2010: Update Notes
Title text: v3.0.2: Hey, if anyone still using this app is headed to the beach, can you stop at 4th and River St and grab the sunscreen from my car? Trunk should be unlocked. Thanks!
Update notes or release notes are notes (or documents) released when software has been updated, to inform the user of any important changes to the software.
In this comic, Randall and his friend are using release notes of their apps as a form of chat service, instead of actual software change information. He says this is possible because the two apps are no longer being maintained, so theoretically, there are not many people using the app who would read the update / change notes. Incidentally, one can still argue that the chat is still technically update notes, only instead of updating users on what has changed about an app, it is now giving Randall and his friend status "updates".
This comic has a similar theme as 1305: Undocumented Feature both use old software forums as a chat application.
This "chat service" would not be in real time, so presumably, Randall and his friend would have to be constantly checking each other's apps to see if there are updates.
On the "stars" app, the last "actual" notes says "Introduced bugs and degraded performance". This is a very common change when new features are added, however, developers will normally describe what the new features are rather than just state the negative consequences. It goes in contrast with the typical change note "fixed bugs and improved performance" that usually follows.
The comic also refers to a meteor shower occurring in August, most likely the Perseid meteor shower.
The title text says that Randall, who is at the beach, has left his sunscreen in his car, but that the trunk (a pun with the name of the main software development branch in SVN) is unlocked, for whoever is still reading the updates for this app. This may invite the attention of thieves, who are now informed that Randall's trunk is unlocked. However they may not know what city Randall lives in, and conversely readers of the release notes could be anywhere in the world so most are probably not in a position to physically make contact with Randall's car.
This comic could be seen as a subtle reference to how plain sight communication such as gang codes and steganography are used by people, possibly out of coerced necessity, to communicate information both deniably and publicly. It is likely that this often happens in real app update messages in real life. This kind of communication would more realistically allow a criminal worker to communicate with a contact point without endangering their anonymity by associating with them directly.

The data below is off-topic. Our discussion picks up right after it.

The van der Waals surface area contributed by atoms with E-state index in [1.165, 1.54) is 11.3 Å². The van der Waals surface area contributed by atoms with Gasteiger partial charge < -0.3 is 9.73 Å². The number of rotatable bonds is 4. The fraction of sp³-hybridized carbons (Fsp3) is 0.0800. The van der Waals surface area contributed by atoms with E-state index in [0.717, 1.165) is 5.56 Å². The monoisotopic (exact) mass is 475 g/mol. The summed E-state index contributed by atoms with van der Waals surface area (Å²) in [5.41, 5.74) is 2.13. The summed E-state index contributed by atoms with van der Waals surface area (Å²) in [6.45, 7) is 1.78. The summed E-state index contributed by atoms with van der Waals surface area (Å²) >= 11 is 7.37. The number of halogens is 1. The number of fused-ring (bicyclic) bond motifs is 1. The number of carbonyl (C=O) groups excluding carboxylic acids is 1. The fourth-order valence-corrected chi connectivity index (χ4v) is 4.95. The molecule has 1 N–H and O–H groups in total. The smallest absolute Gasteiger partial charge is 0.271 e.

This comic could also be poking fun at the non-descriptive updates many popular apps post in the "What's new" or change log. One example of this would be the Uber app stating "We update the app as often as possible" as a "new" feature every update. Apple recently changed AppStore guidelines to require clear descriptions of new features and product changes, effectively putting an end to the problem Randall is highlighting.
Realistically, even if it were permitted, this would be a rather slow form of communication, especially on platforms such as Apple’s App Store, where Randall and his friend would need to wait from a few hours to a few days for their app to be manually reviewed for each “update”.
- [There are two panels that show smartphone-esque screens with two different apps with different update notes, showing a conversation between two people. New updates are added to the top, so to follow the conversation flow one would start from the bottom and alternate between the second app and the first one.]
- [At the top, the status bars between the two panels are slightly different: telephone reception, WiFi strength, battery, GPS...]
- ["Updates" is written in uppercase at the top. The first app's icon is an "A" symbol. Next to it, there is the following information:]
- [The app name is a scribble]
- Version 3.0.1
- June 22, 2018
- Update Notes:
- I'm actually off work Monday so that's perfect.
- Oh, that sounds fun! What night?
- Are you around this weekend? We're heading to the beach.
- Hey Mike, you there?
- ["Updates" is written in uppercase at the top. The second app's icon consists of three stars arranged in a triangle. Next to it, there is:]
- [The app name is a scribble followed by two stars in parentheses]
- Version 7.0
- June 22, 2018
- Update Notes:
- It peaks August 12-13th.
- Sorry, no, going to a wedding. But do you want to camp out for the meteor shower in August?
- Yeah, what's up?
- Introduced bugs and degraded performance[.]
- [At the bottom of each panel, there are menu icons: a star, a stack of rectangles, a bullet list, a magnifying glass and an arrow pointing down to a square]
- [Caption below the panels:]
- My friend and I both have apps we've stopped maintaining, so we just use the updates to chat.
- [For convenience, here are the update notes in order of release (note that the first is not part of the conversation with Mike):]
- "A" app (v6.8.14): Introduced bugs and degraded performance[.]
- "3-star" app (v2.8.3): Hey Mike, you there?
- A (v6.8.15): Yeah, what's up?
- 3-star (v.2.8.31): Are you around this weekend? We're heading to the beach.
- A (v6.8.16): Sorry, no, going to a wedding. But do you want to camp out for the meteor shower in August?
- 3-star (v3.0): Oh, that sounds fun! What night?
- A (v7.0): It peaks August 12-13th.
- 3-star (v3.0.1): I'm actually off work Monday so that's perfect.
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